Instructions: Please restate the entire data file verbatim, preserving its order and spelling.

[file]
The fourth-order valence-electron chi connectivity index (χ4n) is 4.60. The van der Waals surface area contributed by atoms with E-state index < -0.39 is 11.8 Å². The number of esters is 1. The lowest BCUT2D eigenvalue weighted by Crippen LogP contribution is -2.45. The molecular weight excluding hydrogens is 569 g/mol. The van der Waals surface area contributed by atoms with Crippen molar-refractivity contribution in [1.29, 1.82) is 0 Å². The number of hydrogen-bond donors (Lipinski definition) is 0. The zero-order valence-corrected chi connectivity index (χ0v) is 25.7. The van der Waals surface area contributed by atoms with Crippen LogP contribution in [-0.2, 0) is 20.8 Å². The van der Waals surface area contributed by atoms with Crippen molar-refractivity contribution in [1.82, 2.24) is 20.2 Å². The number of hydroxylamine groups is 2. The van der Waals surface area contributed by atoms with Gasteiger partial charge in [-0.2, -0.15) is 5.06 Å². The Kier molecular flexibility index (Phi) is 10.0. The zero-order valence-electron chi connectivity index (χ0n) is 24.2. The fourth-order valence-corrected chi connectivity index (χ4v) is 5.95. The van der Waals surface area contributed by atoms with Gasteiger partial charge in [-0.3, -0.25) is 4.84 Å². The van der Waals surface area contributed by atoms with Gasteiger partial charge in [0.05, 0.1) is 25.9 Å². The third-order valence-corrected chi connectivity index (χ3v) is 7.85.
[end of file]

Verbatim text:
The fourth-order valence-electron chi connectivity index (χ4n) is 4.60. The van der Waals surface area contributed by atoms with E-state index < -0.39 is 11.8 Å². The number of esters is 1. The lowest BCUT2D eigenvalue weighted by Crippen LogP contribution is -2.45. The molecular weight excluding hydrogens is 569 g/mol. The van der Waals surface area contributed by atoms with Crippen molar-refractivity contribution in [1.29, 1.82) is 0 Å². The number of hydrogen-bond donors (Lipinski definition) is 0. The zero-order valence-corrected chi connectivity index (χ0v) is 25.7. The van der Waals surface area contributed by atoms with Crippen LogP contribution in [-0.2, 0) is 20.8 Å². The van der Waals surface area contributed by atoms with Crippen molar-refractivity contribution in [1.82, 2.24) is 20.2 Å². The number of hydroxylamine groups is 2. The van der Waals surface area contributed by atoms with Gasteiger partial charge in [-0.2, -0.15) is 5.06 Å². The Kier molecular flexibility index (Phi) is 10.0. The zero-order valence-electron chi connectivity index (χ0n) is 24.2. The fourth-order valence-corrected chi connectivity index (χ4v) is 5.95. The van der Waals surface area contributed by atoms with Gasteiger partial charge in [-0.3, -0.25) is 4.84 Å². The van der Waals surface area contributed by atoms with Gasteiger partial charge in [0.05, 0.1) is 25.9 Å². The third-order valence-corrected chi connectivity index (χ3v) is 7.85.